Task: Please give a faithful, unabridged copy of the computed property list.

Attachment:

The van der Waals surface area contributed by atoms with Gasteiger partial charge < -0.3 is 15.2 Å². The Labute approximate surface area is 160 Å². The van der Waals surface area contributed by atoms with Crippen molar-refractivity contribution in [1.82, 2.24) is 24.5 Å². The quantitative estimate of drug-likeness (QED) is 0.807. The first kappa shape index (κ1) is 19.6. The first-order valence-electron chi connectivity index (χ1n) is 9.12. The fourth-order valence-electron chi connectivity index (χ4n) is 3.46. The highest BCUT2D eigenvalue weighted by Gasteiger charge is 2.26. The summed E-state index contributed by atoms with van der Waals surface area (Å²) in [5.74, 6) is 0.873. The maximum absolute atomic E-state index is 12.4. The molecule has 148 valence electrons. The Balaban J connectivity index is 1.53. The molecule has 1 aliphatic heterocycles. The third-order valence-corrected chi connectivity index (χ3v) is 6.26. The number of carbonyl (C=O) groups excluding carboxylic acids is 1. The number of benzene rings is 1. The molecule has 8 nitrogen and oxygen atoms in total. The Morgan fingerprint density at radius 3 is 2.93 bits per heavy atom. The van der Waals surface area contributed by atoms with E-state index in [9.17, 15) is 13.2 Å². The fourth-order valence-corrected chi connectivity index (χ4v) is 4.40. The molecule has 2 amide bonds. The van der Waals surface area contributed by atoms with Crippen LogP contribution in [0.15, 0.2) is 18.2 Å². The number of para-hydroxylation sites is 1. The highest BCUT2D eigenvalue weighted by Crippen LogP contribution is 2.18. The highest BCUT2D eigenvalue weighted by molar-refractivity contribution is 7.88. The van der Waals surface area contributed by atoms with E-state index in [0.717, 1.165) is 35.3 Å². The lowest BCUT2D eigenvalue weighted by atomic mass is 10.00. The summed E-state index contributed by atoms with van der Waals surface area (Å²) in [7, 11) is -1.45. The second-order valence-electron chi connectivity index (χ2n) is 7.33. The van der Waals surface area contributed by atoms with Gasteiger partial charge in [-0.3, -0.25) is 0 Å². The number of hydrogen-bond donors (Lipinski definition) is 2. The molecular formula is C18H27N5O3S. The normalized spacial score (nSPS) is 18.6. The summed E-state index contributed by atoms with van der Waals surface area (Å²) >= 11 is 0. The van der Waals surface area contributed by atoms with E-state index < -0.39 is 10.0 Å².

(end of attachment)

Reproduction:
The van der Waals surface area contributed by atoms with Gasteiger partial charge < -0.3 is 15.2 Å². The Labute approximate surface area is 160 Å². The van der Waals surface area contributed by atoms with Crippen molar-refractivity contribution in [1.82, 2.24) is 24.5 Å². The quantitative estimate of drug-likeness (QED) is 0.807. The first kappa shape index (κ1) is 19.6. The first-order valence-electron chi connectivity index (χ1n) is 9.12. The fourth-order valence-electron chi connectivity index (χ4n) is 3.46. The highest BCUT2D eigenvalue weighted by Gasteiger charge is 2.26. The summed E-state index contributed by atoms with van der Waals surface area (Å²) in [5.74, 6) is 0.873. The maximum absolute atomic E-state index is 12.4. The molecule has 148 valence electrons. The Balaban J connectivity index is 1.53. The molecule has 1 aliphatic heterocycles. The third-order valence-corrected chi connectivity index (χ3v) is 6.26. The number of carbonyl (C=O) groups excluding carboxylic acids is 1. The number of benzene rings is 1. The molecule has 8 nitrogen and oxygen atoms in total. The Morgan fingerprint density at radius 3 is 2.93 bits per heavy atom. The van der Waals surface area contributed by atoms with E-state index in [9.17, 15) is 13.2 Å². The fourth-order valence-corrected chi connectivity index (χ4v) is 4.40. The molecule has 2 amide bonds. The van der Waals surface area contributed by atoms with Crippen LogP contribution in [0.15, 0.2) is 18.2 Å². The number of para-hydroxylation sites is 1. The highest BCUT2D eigenvalue weighted by Crippen LogP contribution is 2.18. The highest BCUT2D eigenvalue weighted by molar-refractivity contribution is 7.88. The van der Waals surface area contributed by atoms with E-state index in [0.717, 1.165) is 35.3 Å². The lowest BCUT2D eigenvalue weighted by atomic mass is 10.00. The summed E-state index contributed by atoms with van der Waals surface area (Å²) in [7, 11) is -1.45. The second-order valence-electron chi connectivity index (χ2n) is 7.33. The van der Waals surface area contributed by atoms with Gasteiger partial charge in [-0.3, -0.25) is 0 Å². The number of hydrogen-bond donors (Lipinski definition) is 2. The molecular formula is C18H27N5O3S. The normalized spacial score (nSPS) is 18.6. The summed E-state index contributed by atoms with van der Waals surface area (Å²) >= 11 is 0. The van der Waals surface area contributed by atoms with E-state index < -0.39 is 10.0 Å².